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Browsing: Diary of Charles Francis Adams, Volume 2


Docno: ADMS-13-02-02-0003-0005-0019

Author: CFA
Date: 1827-05-19

Saturday May 19th.

I performed all my exercises tolerably well today with the exception { 131 } of my Voyages, which I had no time to read a part of. I received a letter from Abby in low spirits. My method of writing has at last affected her so much that I find it necessary to change it and this day wrote laughable things. But I am afraid she will grow suspicious of my quizzing her. She is a little too fearful of me, but in time that will wear off. I am now so involved in her fate that my own will materially depend upon it. I trust to a directing Providence.
I read Tacitus after it, and in the evening after a ride I was dull in the parlor as the ladies only hummed songs.

Docno: ADMS-13-02-02-0003-0005-0020

Author: CFA
Date: 1827-05-20

Sunday May 20th.

I was employed in arranging Newspapers and in making up the deficiencies of the week. In my Executive Record and in Voyages. I also wrote to Richardson.1 On the whole was very well occupied, particularly as the evening was included, owing to the going to Church of the ladies. A New and extraordinary incident. News quite deficient and my spirits merely tolerable.
1. Letter missing.

Docno: ADMS-13-02-02-0003-0005-0021

Author: CFA
Date: 1827-05-21

Monday May 21st.

Rainy and cold. The weather makes me sleepy so that it was late before I arose and was therefore obliged to make up my Executive Record during the day which prevented my reading Coke. I altered my draught of a letter to Mr. Brooks and read Tacitus. On the whole was tolerably well employed. Billiards in the evening with the ladies.

Docno: ADMS-13-02-02-0003-0005-0022

Author: CFA
Date: 1827-05-22

Tuesday May 22d.

Occupied during the day very attentively upon my duties. I received a letter from Abby in the serious style which I answered immediately. Otherwise little or nothing occurred of much moment. Life here in summer is pleasant but monotonous. In the evening Billiards.

Docno: ADMS-13-02-02-0003-0005-0023

Author: CFA
Date: 1827-05-23

Wednesday. May 23d.

Morning occupied as usual. Having finished my law I thought I would take some leisure during the afternoon and so I went fishing. Returned to dinner and in the evening Billiards and the family.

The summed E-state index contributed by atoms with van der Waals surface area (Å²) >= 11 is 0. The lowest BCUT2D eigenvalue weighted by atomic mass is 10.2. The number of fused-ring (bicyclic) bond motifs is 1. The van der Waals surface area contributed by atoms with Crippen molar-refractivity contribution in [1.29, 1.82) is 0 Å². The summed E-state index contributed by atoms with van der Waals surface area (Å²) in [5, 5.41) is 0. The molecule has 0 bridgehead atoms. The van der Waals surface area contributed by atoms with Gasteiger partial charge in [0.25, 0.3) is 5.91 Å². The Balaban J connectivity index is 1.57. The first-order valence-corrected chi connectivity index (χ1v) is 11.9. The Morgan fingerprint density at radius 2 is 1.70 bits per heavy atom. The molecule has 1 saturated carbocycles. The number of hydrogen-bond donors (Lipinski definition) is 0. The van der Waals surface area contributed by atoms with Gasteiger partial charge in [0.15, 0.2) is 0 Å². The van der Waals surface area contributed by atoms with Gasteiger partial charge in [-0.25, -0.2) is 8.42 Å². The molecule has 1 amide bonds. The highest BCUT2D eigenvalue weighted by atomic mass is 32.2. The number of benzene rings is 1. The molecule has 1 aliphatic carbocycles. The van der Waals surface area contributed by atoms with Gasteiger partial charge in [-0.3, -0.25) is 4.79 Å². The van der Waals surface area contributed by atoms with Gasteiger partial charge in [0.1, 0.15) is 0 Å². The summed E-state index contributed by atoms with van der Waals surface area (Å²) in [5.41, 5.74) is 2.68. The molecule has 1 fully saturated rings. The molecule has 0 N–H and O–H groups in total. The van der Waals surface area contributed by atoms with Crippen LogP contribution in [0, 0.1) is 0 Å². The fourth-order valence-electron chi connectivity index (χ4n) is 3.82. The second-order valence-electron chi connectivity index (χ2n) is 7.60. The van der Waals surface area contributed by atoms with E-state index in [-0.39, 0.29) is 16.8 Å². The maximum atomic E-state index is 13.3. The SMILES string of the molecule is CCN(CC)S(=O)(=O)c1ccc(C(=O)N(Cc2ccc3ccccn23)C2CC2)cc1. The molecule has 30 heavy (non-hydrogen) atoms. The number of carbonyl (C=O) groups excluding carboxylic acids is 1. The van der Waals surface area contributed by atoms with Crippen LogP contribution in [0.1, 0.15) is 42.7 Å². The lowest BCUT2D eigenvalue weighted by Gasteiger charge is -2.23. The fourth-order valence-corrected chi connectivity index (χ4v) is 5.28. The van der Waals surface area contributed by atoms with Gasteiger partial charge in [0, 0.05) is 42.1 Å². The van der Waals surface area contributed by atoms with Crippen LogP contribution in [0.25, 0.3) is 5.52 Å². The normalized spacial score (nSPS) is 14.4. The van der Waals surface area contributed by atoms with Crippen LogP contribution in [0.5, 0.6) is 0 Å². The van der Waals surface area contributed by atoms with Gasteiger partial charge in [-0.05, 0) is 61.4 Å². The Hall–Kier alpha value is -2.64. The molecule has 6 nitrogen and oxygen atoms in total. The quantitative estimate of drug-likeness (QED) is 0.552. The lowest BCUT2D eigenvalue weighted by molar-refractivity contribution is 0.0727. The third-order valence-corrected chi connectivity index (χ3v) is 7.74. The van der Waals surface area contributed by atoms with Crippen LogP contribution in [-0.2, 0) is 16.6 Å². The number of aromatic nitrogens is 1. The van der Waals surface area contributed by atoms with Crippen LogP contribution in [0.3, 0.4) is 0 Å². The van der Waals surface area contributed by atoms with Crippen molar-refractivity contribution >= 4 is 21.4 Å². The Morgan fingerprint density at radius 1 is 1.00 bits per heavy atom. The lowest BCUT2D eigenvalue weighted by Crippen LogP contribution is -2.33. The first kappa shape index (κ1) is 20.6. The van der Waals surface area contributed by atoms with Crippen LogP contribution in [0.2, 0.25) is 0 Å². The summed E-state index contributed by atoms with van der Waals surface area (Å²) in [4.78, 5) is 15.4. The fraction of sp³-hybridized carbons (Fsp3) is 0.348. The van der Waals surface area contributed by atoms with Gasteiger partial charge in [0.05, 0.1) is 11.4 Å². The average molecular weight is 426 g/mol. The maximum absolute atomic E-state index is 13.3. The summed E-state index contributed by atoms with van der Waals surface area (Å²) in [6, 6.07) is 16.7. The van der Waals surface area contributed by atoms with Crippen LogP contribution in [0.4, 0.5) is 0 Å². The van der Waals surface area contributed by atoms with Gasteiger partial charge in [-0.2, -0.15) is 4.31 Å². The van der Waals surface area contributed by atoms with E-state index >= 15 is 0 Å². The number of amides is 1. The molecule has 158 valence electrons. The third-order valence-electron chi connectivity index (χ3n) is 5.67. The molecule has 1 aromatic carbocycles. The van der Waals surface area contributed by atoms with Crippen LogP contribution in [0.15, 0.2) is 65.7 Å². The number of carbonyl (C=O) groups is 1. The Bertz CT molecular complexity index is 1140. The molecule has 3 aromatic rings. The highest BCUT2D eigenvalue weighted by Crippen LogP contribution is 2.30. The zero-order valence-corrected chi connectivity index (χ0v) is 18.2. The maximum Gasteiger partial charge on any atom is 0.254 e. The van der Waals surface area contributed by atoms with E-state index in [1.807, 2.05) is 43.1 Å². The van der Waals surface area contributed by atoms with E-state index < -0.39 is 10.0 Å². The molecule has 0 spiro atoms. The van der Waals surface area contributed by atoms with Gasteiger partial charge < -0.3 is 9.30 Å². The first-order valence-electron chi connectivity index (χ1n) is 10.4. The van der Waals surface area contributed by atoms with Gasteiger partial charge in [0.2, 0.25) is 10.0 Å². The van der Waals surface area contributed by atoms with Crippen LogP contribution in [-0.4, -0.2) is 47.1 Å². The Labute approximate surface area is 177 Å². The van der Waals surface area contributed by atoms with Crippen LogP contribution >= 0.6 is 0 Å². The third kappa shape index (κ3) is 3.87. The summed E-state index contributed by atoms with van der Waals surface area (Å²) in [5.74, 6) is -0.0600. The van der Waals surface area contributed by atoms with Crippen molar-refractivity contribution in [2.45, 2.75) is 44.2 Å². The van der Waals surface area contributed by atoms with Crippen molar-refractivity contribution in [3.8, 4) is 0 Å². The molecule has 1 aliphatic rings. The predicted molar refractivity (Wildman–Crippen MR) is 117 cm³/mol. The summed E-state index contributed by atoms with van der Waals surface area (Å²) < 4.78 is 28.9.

Docno: ADMS-13-02-02-0003-0005-0024

Author: CFA
Date: 1827-05-24

Thursday May 24th.

Morning as usual. Occupied very much all day. I employed the afternoon in writing the final copy of the letter to Mr. Brooks, of which { 132 } I took a Copy for myself.1 This is a matter which I am delighted to get over, but I shall wait the answer with some doubt. It is an exposition of my situation so far as I am able to judge of it. I did not send it today. In the evening Mr., Mrs. Frye, Miss Buchanan and the Miss Roberdeaus spent the evening here, which was very much as usual.
1. Writing to his future father-in-law, CFA tried to answer objections which he thought might be made to his engagement to Abigail. He admitted having proposed precipitously, but “Time, want of communication, no acquaintance with the friends she confided [in], and . . . the rumor of assiduous rivals were ideas . . . constantly . . . before my imagination. . . .” As to his ability to support a wife, CFA candidly reviewed his financial, prospects. JQA’s fortune was “tolerably handsome but of a nature not very serviceable to himself”; if defeated in the approaching presidential election, he would be obliged to bear the expense of setting up a new domestic establishment at Quincy. In that event, all his sons would have to make financial sacrifices; “for myself,” CFA declared, “I am sure that I would be the last person to wish to trouble him at a time when he would require any thing but annoying solicitation.” To quiet fears that he might follow the family tradition and quit the law for politics, CFA wrote that he disliked public life. So long as GWA continued in politics, CFA would be content with his profession. Should his brother fail, however, CFA might feel compelled to seek public office, so that the character of the Adams “name should not be said to deteriorate in the generation to which I belong” (CFA to P. C. Brooks, 24 May 1827, LbC , Adams Papers).